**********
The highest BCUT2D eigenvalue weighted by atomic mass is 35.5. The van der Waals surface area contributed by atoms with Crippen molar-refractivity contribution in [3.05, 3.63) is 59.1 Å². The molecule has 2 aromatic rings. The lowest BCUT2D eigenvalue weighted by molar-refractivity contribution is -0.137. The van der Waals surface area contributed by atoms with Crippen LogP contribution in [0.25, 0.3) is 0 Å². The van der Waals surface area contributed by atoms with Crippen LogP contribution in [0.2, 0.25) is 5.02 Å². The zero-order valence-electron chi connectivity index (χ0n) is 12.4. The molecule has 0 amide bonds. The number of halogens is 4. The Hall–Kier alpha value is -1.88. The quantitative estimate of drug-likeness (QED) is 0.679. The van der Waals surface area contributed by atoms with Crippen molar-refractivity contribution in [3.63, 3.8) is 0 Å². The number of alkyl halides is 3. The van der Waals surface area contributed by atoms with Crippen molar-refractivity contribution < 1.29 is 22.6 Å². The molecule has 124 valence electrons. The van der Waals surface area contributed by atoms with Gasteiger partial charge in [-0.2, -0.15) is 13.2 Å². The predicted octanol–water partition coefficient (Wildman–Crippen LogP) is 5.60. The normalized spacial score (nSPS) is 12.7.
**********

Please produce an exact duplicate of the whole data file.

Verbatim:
The highest BCUT2D eigenvalue weighted by atomic mass is 35.5. The van der Waals surface area contributed by atoms with Crippen molar-refractivity contribution in [3.05, 3.63) is 59.1 Å². The molecule has 2 aromatic rings. The lowest BCUT2D eigenvalue weighted by molar-refractivity contribution is -0.137. The van der Waals surface area contributed by atoms with Crippen LogP contribution in [0.25, 0.3) is 0 Å². The van der Waals surface area contributed by atoms with Crippen LogP contribution in [0.2, 0.25) is 5.02 Å². The zero-order valence-electron chi connectivity index (χ0n) is 12.4. The molecule has 0 amide bonds. The number of halogens is 4. The Hall–Kier alpha value is -1.88. The quantitative estimate of drug-likeness (QED) is 0.679. The van der Waals surface area contributed by atoms with Crippen molar-refractivity contribution in [3.63, 3.8) is 0 Å². The number of alkyl halides is 3. The van der Waals surface area contributed by atoms with Crippen molar-refractivity contribution < 1.29 is 22.6 Å². The molecule has 124 valence electrons. The van der Waals surface area contributed by atoms with Gasteiger partial charge in [-0.2, -0.15) is 13.2 Å². The predicted octanol–water partition coefficient (Wildman–Crippen LogP) is 5.60. The normalized spacial score (nSPS) is 12.7.